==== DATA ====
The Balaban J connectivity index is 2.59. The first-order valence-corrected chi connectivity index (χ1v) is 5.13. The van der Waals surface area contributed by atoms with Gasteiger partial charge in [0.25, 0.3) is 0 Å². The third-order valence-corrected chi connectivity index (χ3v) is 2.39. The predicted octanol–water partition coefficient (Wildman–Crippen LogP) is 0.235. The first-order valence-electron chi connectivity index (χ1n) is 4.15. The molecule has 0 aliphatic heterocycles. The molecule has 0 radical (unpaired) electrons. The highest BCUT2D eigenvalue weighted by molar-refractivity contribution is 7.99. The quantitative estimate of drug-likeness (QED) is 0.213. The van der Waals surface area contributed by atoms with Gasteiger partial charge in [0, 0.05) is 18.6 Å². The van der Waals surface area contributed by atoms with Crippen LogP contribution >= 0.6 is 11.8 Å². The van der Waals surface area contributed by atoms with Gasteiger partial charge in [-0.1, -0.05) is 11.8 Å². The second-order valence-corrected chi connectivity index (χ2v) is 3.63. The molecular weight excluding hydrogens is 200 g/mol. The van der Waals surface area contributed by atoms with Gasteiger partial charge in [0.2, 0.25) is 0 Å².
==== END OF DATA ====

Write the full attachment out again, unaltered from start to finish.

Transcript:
The Balaban J connectivity index is 2.59. The first-order valence-corrected chi connectivity index (χ1v) is 5.13. The van der Waals surface area contributed by atoms with Gasteiger partial charge in [0.25, 0.3) is 0 Å². The third-order valence-corrected chi connectivity index (χ3v) is 2.39. The predicted octanol–water partition coefficient (Wildman–Crippen LogP) is 0.235. The first-order valence-electron chi connectivity index (χ1n) is 4.15. The molecule has 0 aliphatic heterocycles. The molecule has 0 radical (unpaired) electrons. The highest BCUT2D eigenvalue weighted by molar-refractivity contribution is 7.99. The quantitative estimate of drug-likeness (QED) is 0.213. The van der Waals surface area contributed by atoms with Gasteiger partial charge in [0, 0.05) is 18.6 Å². The van der Waals surface area contributed by atoms with Crippen LogP contribution >= 0.6 is 11.8 Å². The van der Waals surface area contributed by atoms with Gasteiger partial charge in [-0.1, -0.05) is 11.8 Å². The second-order valence-corrected chi connectivity index (χ2v) is 3.63. The molecular weight excluding hydrogens is 200 g/mol. The van der Waals surface area contributed by atoms with Gasteiger partial charge in [0.2, 0.25) is 0 Å².